State Department offers Republican lawmaker a chance to view Afghanistan dissent cable
WASHINGTON (AP) — The State Department offered Wednesday to allow the Republican chairman of the House Foreign Affairs Committee to view a classified cable from U.S. diplomats in Kabul sent shortly before the chaotic withdrawal from Afghanistan.
Rep. Michael McCaul of Texas had threatened earlier this week to make an unprecedented push to hold Secretary of State Antony Blinken in contempt of Congress if he did not turn over the so-called dissent cable.
The Republican lawmaker told CNN's “The Situation Room” late Wednesday that the offer represented “significant progress” towards resolving the conflict over the cables, but added he wanted other members of the committee to also see the messages.
State Department deputy spokesman Vedant Patel told reporters earlier Wednesday that McCaul, as well as Rep. Gregory Meeks of New York, the top Democrat on the committee, would be invited to the department to view the cable “with appropriate personal information redacted.”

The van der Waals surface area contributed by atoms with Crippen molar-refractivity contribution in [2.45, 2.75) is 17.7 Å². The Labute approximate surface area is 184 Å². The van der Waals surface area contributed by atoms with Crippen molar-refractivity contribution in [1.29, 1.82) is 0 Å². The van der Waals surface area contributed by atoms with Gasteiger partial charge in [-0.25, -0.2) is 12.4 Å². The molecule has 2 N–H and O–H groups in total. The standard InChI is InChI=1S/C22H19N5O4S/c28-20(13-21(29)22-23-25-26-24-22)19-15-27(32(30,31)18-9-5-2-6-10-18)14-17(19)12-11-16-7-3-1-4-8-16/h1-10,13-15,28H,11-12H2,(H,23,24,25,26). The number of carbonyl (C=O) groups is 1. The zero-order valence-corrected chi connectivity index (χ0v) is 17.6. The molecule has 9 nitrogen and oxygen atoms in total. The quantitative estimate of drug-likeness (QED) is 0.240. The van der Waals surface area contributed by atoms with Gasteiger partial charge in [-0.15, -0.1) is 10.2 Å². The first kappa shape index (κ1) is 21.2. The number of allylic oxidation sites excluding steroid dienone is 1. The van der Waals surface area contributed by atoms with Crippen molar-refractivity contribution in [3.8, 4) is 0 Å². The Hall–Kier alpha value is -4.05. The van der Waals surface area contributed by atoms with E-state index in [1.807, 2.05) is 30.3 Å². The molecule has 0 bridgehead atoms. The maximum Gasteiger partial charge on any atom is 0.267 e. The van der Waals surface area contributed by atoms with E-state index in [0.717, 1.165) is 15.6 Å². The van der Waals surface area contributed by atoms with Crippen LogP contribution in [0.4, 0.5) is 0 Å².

“Chairman McCaul himself has said that this is what he is interested in,” Patel said. "And so it is our sincere hope that our offer here will be sufficient to satisfy their request for information.”
McCaul was planning to have the committee vote next week on a resolution to hold Blinken in contempt of Congress. It would have then proceeded to a full vote in the House, where Republicans hold a slim majority.
The State Department had previously briefed McCaul on the substance of the cables, but he said he was not satisfied.
The vast majority of the 123 cables sent since 1971, when the dissent channel was created during the Vietnam War, have remained classified, according to the National Security Archives at George Washington University. The State Department has long protected the cables from being released publicly.
Meeks defended the State Department's actions, saying it was trying to be “fully transparent” while protecting the identities of the staff who wrote the cable. He also noted that House Republicans have used subpoenas to launch a slew of investigations into the Biden administration.
“I’m concerned about the overall political game that’s being played,” he said.